Blockchains generate a lot of data, transactions, addresses, fees, smart contract state updates, and more. Combine that with market data and trading data from the exchanges, and you have a glut of data sources to analyze and try to generate some insights.
To better analyze data and understand who might find value in blockchain analysis, I categorize it as follows
OnChain Data | Trading Data | Market Data | Metadata
Labeling | Pattern Matching |
OnChain Data – the blockchain, under normal operation generates a lot of data. Each component of the blockchain data can be analyzed separately.
- Number of unique addresses
- Addresses that have done X
- Addresses with balances between a threshold
- Amount of fees paid in USD/native token
- Transaction size in bytes/amount
- Size of the mempool in transactions/amount/fees
- block size in bytes/value transferred/fees/
- Confirmation times, number of confirmations
- Fees, Subsidy and who this block was mined by
Trading Data – data from exchanges ( centralized, P2P, OTC, Automated ) usually
- Price – calculated by a specified weighing algorithm
- Order book data – trades, depth, liquidity, slippage etc on all kinds of speculative products
Market Data – there are a lot of businesses that have come up around blockchains. Things like
- lists of upcoming projects
- vendor databases
- financing information
- open source project information
- signals from analysts
- legal & regulatory changes
Meta Data – One could easily add metadata to each of the data points stated above. This is extremely useful in detecting patterns and regulatory compliance. Things like
- Frequency of address re-use
- Tainted addresses
- Address labeling
- compliance data like disclosures
- Holding and control structures
Labeling – Address labeling is a very useful tool in ensuring compliance. Usually, labels come from
- Self Avowed – static donation address, ENS names, twitter handles, officially declared addresses, smart contracts, miners labelling transactions , etc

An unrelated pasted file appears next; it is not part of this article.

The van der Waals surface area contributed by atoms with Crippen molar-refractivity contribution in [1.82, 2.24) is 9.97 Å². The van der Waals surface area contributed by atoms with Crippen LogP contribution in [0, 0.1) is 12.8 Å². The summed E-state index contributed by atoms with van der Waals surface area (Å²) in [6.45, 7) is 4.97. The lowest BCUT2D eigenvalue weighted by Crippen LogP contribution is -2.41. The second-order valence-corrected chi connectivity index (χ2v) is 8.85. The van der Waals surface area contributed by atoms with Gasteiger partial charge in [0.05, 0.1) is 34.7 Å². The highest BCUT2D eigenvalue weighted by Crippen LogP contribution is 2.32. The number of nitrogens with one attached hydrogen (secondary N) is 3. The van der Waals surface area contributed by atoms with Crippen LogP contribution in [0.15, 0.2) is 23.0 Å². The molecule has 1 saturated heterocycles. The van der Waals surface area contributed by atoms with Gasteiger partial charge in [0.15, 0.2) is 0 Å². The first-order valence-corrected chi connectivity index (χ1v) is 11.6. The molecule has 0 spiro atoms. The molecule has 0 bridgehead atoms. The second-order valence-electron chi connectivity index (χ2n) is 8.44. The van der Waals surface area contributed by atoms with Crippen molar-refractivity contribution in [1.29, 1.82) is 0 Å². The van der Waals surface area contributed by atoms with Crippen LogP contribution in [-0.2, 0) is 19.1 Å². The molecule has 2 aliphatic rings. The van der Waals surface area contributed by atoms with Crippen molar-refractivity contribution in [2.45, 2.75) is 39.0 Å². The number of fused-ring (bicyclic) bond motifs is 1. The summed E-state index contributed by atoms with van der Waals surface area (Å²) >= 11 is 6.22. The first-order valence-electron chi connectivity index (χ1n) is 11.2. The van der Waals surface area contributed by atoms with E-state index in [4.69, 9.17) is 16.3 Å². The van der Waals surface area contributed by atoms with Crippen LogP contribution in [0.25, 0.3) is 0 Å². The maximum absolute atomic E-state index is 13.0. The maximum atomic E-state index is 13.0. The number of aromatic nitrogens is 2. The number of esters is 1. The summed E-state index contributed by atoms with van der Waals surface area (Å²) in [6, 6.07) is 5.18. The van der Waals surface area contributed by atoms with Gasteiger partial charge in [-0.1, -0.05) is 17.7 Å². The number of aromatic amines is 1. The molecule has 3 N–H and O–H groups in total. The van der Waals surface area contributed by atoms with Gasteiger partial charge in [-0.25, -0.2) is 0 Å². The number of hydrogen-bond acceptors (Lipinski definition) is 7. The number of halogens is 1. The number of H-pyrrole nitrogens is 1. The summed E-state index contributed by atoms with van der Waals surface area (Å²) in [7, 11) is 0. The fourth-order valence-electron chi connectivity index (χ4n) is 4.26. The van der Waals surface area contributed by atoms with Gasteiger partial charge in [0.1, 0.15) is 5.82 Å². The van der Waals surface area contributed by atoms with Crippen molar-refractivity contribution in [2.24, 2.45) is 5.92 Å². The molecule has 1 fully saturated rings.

- Regulatory lists – when addresses are included in lists by bodies like OFAC
- Data Breaches – Usually include personal data attributed to an address
- Malware, Viruses and Ransomware – when they demand payment in a blockchain native token.
- Generic labels – active during X hours, Interacted with X known entity, matches this transaction pattern
Pattern Matching – working on the assumption that operating models do not change, analysts can recognize entities based on patterns they see in the data
- operating hours – can specify which timezone an entity is covering
- trading patterns – is this entity an unnamed exchange, and OTC provider, or a large holder or a miner
- input vs output patterns – is this a mixing service, a bot, or an automated market maker.
Buyers of blockchain analysis can be classified as looking for three things
- Alpha – or an advantage over other members of a market. Trades looking to spot patterns or get ahead of major price move.
- Compliance – whether it is people looking keep their business in compliance with local regulation , or regulator keeping them in check.
- Novel Information – researchers and academics who are looking to understand blockchains and their effect.
Businesses have come up to fill these needs.
- Data aggregators – these businesses usually pick a nice like exchanges, labeling or onchain events and aggregate data from multiple sources. For example providers like
- Nomics, Kaiko provide exchange data
- Blockset, Infura and Alchemy give access to onchain data
- Analysis as a Service — usually boils down to custom reporting and BI tooling for charts and dashboards — companies like Messari, Glassnode, Skew, Dune analytics
- Compliance as a Service — companies that automate KYC/AML tracking, source of funds tracking, etc like Chainanlysis, Ciphertrace, Merkel science
- Directories — Messari, Chainanlysis, Crunchbase, Angellist, Traxcn, and others have directory component to them
- Recommendation providers are rarer but exist to help larger entities make better trades and decisions.
Transparency vs Privacy – Privacy ( at least via pseudo-anonymity and via privacy-preserving blockchain tech ) is a huge reason for people to transact via public permission-less blockchains. Blockchain analysis can reduce the privacy of transactions especially if they are tied back to off-chain entities.
Compliance vs New Business models – the rapid growth of Binance is a testament to how quickly new business models can let companies grow. The same rapid growth could also be explained by Binance operating wholly in crypto and circumventing the need for strict KYC. Would this growth have happened if it was forced to do strict KYC from the start?
Whether this is a good or bad thing depends on your view of the value created by entities like Binance or MakerDAO(which operates onchain).
Decentralized Ideals vs Centralized Reality – Decentralization, for better or worse, has been touted as an aspiration. The real world necessities of co-ordination and task management often require very much centralized entities. These entities then turn around and use this as justification for disproportionate ownership of their native token. Similar things happen in mining, commit access to code, and narrative ownership.
Blcokchain analysis can bring this centralized reality to light.